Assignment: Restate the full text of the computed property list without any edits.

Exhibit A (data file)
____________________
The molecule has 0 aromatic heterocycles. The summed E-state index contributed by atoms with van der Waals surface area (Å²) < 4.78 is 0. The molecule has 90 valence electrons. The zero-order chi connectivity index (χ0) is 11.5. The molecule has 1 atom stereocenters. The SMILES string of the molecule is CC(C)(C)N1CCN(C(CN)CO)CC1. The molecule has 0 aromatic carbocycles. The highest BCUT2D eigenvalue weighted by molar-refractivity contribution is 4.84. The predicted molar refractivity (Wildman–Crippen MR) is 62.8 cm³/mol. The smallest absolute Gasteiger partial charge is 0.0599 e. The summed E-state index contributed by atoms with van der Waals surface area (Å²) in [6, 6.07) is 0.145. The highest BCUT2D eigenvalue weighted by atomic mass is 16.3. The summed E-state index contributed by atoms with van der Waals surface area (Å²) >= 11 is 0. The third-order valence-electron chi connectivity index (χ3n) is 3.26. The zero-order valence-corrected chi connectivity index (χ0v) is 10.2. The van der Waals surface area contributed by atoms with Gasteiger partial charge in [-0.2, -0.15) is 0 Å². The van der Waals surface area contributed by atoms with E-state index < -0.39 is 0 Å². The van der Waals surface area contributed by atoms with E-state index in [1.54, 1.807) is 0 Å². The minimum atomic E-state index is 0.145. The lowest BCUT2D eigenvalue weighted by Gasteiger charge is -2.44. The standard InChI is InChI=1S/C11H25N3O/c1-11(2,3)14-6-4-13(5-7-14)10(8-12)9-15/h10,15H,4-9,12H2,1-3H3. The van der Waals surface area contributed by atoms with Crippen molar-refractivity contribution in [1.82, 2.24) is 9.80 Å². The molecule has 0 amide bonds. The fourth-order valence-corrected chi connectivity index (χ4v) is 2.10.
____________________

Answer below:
The molecule has 0 aromatic heterocycles. The summed E-state index contributed by atoms with van der Waals surface area (Å²) < 4.78 is 0. The molecule has 90 valence electrons. The zero-order chi connectivity index (χ0) is 11.5. The molecule has 1 atom stereocenters. The SMILES string of the molecule is CC(C)(C)N1CCN(C(CN)CO)CC1. The molecule has 0 aromatic carbocycles. The highest BCUT2D eigenvalue weighted by molar-refractivity contribution is 4.84. The predicted molar refractivity (Wildman–Crippen MR) is 62.8 cm³/mol. The smallest absolute Gasteiger partial charge is 0.0599 e. The summed E-state index contributed by atoms with van der Waals surface area (Å²) in [6, 6.07) is 0.145. The highest BCUT2D eigenvalue weighted by atomic mass is 16.3. The summed E-state index contributed by atoms with van der Waals surface area (Å²) >= 11 is 0. The third-order valence-electron chi connectivity index (χ3n) is 3.26. The zero-order valence-corrected chi connectivity index (χ0v) is 10.2. The van der Waals surface area contributed by atoms with Gasteiger partial charge in [-0.2, -0.15) is 0 Å². The van der Waals surface area contributed by atoms with E-state index < -0.39 is 0 Å². The van der Waals surface area contributed by atoms with E-state index in [1.54, 1.807) is 0 Å². The minimum atomic E-state index is 0.145. The lowest BCUT2D eigenvalue weighted by Gasteiger charge is -2.44. The standard InChI is InChI=1S/C11H25N3O/c1-11(2,3)14-6-4-13(5-7-14)10(8-12)9-15/h10,15H,4-9,12H2,1-3H3. The van der Waals surface area contributed by atoms with Crippen molar-refractivity contribution in [1.82, 2.24) is 9.80 Å². The molecule has 0 amide bonds. The fourth-order valence-corrected chi connectivity index (χ4v) is 2.10.